Local elections never provide a certain guide for the results of any general election that immediately follows and should be considered with some caution. The turnout is always considerably lower (around 40 per cent compared with 70 per cent), there are a large number of Independent candidates that stand and don’t just attract a sizeable vote share but actually win seats – and there can be local issues that do not impact on the national debate.

It is, nevertheless, disingenuous if not deceitful for the SNP to claim the local elections were not about independence when its Edinburgh group leader attacked other parties for not being Scottish and Sturgeon asked people to get behind the Holyrood Parliament’s vote for a second referendum.

The Conservatives skilfully combined their local campaigns and manifestos with the call to stop a second independence referendum, tapping into a growing public mood that the First Minister was spending too much time on 
the constitutional issue rather 
than education, health or other crises of her government’s own making.

With the party manifestos still to be published, suddenly Scotland does not look the walkover for the SNP that many would have staked money on before. Yes, the SNP will remain the largest party but the question now is how many seats it will lose, rather than if it will take the last three it did not win in 2015.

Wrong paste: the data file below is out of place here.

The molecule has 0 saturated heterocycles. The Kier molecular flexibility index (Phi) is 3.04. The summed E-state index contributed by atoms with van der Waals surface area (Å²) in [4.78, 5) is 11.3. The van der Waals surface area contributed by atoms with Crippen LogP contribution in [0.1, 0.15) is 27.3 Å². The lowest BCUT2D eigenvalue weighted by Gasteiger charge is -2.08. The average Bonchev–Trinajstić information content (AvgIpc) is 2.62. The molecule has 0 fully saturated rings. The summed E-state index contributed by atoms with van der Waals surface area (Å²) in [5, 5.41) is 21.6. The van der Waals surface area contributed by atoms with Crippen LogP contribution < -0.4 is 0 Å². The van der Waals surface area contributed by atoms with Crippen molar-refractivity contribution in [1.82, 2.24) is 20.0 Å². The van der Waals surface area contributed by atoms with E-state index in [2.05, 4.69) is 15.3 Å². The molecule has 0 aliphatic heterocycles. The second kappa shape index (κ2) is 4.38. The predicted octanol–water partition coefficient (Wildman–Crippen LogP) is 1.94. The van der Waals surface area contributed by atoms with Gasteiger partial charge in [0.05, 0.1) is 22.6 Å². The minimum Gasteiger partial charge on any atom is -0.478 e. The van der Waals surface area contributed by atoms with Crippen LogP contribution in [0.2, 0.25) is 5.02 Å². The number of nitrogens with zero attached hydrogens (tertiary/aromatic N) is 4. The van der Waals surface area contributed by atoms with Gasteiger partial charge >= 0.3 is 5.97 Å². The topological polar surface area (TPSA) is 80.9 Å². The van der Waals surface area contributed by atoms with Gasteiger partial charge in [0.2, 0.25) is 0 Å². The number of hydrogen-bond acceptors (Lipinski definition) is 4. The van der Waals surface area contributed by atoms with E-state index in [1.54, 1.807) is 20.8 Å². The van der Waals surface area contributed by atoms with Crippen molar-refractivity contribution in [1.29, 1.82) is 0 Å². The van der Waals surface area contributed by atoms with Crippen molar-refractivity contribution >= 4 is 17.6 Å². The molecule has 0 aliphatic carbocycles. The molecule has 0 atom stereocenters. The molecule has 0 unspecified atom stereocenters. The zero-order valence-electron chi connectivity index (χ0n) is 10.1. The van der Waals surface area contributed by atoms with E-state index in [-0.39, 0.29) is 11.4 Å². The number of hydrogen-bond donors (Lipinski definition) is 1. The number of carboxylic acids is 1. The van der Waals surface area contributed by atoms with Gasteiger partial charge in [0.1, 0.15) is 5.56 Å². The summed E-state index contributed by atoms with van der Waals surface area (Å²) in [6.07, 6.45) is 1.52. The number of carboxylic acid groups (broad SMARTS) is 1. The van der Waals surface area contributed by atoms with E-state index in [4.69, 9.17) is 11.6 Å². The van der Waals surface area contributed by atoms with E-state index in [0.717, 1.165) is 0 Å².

No matter which Unionist parties win seats against the SNP, Theresa May can afford a smile for it is unlikely to eat significantly into her expectedly large overall majority.

If Murrell and Sturgeon cannot at least match their party’s performance of 56 MPs from a 49.9 per cent share of the vote, then claiming a mandate for a second referendum will just not ring true.

On the other hand, were they to achieve such an outcome an agreement to hold a referendum would become irresistible.Given then that no serious Brexit negotiations will take place until after Germany’s elections at the end of September, there could be the prospect of it being held in that summer window at the insistence 
of Westminster rather than Holyrood.

How could the SNP refuse? After all, our First Minister never tires of telling us that May is ready to concede a hard Brexit, so why not have the referendum based upon that scenario?

It would certainly put the SNP in difficulty, for its EU policy is in meltdown, with Westminster leader Angus Robertson saying full EU membership (and all the costs and loss of control that entails) remains the party line while Sturgeon equivocates by hinting at competing options.

The bittersweet irony of a hard Brexit is that, while Sturgeon values it more than a softer deal (because it gives her a greater pretext for a referendum), it would also be the most damaging to her economic argument for independence. A hard Brexit would mean a hard indy, with Scotland facing a hard border with England – akin to what exists between Poland and Russia – with a different currency, burdensome regulations and all the bad implications for Scottish export trade these would factors would bring.

The local elections have given the Unionist parties the belief they can eat into the SNP’s dominance, just when they need it the most.